In May of 1862, Carter's Brigade gathered at Crockett, Texas, and began its march to Arkansas. There were three regiments of cavalry comprised of approximately three thousand men, their slaves, and their horses.
Providing food for the men and fodder for the horses immediately became a problem, especially because Carter had not as yet received his commission and had no cash and no authority to purchase the needed supplies.
This document was in private hands and was offered for sale. It sheds light on a segment of the brigade's march to Arkansas that has not been previously known. After the image of the document is a transcription of it.
Confederate States of America
To J.M. Harper Dr
June 16 For 532 Bus Corn @ 75 C / 399.00
I certify on honor that the above account amounting to
Three hundred and ninety nine dollars is correct and
just the articles were purchased and used for Carters
Brigade while enroute to Little Rock Arkansas, and
have not been paid for because I have no funds from
the Quartermasters department for that purpose.
the articles above will be accounted for in my property
return for the Quarter ending on the thirtieth day
of June 1862. .......F FauntleRoy
Camp Robertson Smith Co........ Lt. Keeneys Compy A
Texas, June 16,1862 .......... A.A.QM Carters Comd C S A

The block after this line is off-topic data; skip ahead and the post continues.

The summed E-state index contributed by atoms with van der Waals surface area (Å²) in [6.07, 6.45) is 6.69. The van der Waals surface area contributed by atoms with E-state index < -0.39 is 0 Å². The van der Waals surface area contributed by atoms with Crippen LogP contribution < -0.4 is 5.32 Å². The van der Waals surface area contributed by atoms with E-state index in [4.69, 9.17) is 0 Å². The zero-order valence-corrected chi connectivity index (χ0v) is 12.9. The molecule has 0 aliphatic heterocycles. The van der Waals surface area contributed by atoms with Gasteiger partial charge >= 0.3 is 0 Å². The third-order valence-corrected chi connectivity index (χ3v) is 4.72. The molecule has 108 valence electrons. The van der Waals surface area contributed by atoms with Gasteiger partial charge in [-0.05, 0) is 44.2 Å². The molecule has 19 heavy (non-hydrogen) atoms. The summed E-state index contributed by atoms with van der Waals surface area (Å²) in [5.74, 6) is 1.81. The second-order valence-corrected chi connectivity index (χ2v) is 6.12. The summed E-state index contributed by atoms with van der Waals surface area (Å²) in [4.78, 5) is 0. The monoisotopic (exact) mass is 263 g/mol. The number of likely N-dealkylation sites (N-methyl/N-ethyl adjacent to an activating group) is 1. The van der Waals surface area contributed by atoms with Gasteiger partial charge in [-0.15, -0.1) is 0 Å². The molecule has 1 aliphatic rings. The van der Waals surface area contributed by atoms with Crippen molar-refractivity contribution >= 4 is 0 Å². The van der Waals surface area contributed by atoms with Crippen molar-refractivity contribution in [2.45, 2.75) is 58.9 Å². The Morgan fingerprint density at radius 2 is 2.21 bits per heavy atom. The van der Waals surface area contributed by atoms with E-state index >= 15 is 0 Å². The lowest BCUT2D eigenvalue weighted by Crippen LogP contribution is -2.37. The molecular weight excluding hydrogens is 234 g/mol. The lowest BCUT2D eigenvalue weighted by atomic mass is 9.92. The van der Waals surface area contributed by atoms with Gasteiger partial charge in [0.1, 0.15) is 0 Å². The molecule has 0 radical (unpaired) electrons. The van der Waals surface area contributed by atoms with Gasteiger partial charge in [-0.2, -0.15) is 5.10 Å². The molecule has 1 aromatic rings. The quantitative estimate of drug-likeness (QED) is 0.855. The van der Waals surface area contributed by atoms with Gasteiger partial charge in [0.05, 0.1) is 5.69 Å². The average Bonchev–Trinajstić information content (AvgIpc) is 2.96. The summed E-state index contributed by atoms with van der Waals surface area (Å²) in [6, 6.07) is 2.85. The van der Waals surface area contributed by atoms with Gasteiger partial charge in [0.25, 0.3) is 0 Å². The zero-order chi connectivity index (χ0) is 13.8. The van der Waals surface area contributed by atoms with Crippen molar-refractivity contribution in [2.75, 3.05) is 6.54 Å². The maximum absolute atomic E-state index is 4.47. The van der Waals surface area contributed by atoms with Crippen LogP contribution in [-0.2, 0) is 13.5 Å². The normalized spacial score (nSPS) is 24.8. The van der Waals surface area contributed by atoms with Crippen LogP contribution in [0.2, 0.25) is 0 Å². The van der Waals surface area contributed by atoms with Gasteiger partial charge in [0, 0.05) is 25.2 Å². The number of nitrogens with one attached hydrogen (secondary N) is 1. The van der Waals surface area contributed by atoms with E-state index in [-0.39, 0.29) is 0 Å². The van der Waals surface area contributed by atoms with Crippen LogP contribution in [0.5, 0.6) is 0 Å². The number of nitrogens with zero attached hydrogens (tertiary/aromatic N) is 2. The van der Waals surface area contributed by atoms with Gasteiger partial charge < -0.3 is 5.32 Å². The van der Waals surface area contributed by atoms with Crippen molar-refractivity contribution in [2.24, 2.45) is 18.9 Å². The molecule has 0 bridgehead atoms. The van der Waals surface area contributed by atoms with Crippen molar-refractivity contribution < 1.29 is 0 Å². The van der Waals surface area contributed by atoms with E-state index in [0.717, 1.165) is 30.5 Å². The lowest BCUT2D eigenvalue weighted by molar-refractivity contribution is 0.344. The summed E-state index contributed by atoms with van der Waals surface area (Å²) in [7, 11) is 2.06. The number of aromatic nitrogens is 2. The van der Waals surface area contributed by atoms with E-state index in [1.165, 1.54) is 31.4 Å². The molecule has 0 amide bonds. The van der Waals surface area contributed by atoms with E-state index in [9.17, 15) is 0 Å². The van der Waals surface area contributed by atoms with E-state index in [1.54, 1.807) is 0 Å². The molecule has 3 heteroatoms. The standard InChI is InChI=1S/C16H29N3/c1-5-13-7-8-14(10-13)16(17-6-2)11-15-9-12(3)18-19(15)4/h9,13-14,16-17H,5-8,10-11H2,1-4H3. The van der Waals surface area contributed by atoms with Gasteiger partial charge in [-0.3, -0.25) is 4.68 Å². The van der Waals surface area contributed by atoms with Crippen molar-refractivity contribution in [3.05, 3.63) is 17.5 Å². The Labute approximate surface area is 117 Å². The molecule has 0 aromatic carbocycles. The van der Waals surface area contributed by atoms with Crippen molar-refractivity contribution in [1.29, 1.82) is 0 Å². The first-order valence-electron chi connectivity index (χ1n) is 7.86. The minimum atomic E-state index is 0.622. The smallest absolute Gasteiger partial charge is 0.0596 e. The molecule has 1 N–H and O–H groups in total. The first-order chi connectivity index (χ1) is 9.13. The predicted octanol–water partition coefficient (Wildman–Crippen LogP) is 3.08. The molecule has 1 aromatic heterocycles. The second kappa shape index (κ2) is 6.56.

Received at____________________the______day of
_______1862 of ________assistant Quarter
master, C. S. Army the sum of Three hundred and
ninety nine dollars, in full of the above account
(Duplicate)................John M. Harper
Written across the text, vertically on page:
Approved D. C. Giddings
Lt. Col Camdg
1st Regt Carters Comd
The original document was folded in four parts, and on the outside the description of the contents was written, "Estate of John M. Harper," with a date of 28 February 1869.
Since the source of this document is not known--the dealer states that he bought it at a show--we don't know who owned it originally. It looks to me as though it might have been in the estate packet of John Harper, who, it appears, died in 1869. There is a John Harper living in Henderson County, next door to Smith County, in the census of 1860. He is age 39, a farmer, born in Tennessee.
This document may have been stolen from the courthouse, or, as some of you have pointed out, it could have been among the "worthless old papers" disposed of by county officials. I plan to donate it to the Texas State Archives so that it can again become part of the public domain. I certainly abhor the stealing of public documents for personal gain. It is the worst kind of theft, in my opinion, stealing from all of us our right to access important public documents.
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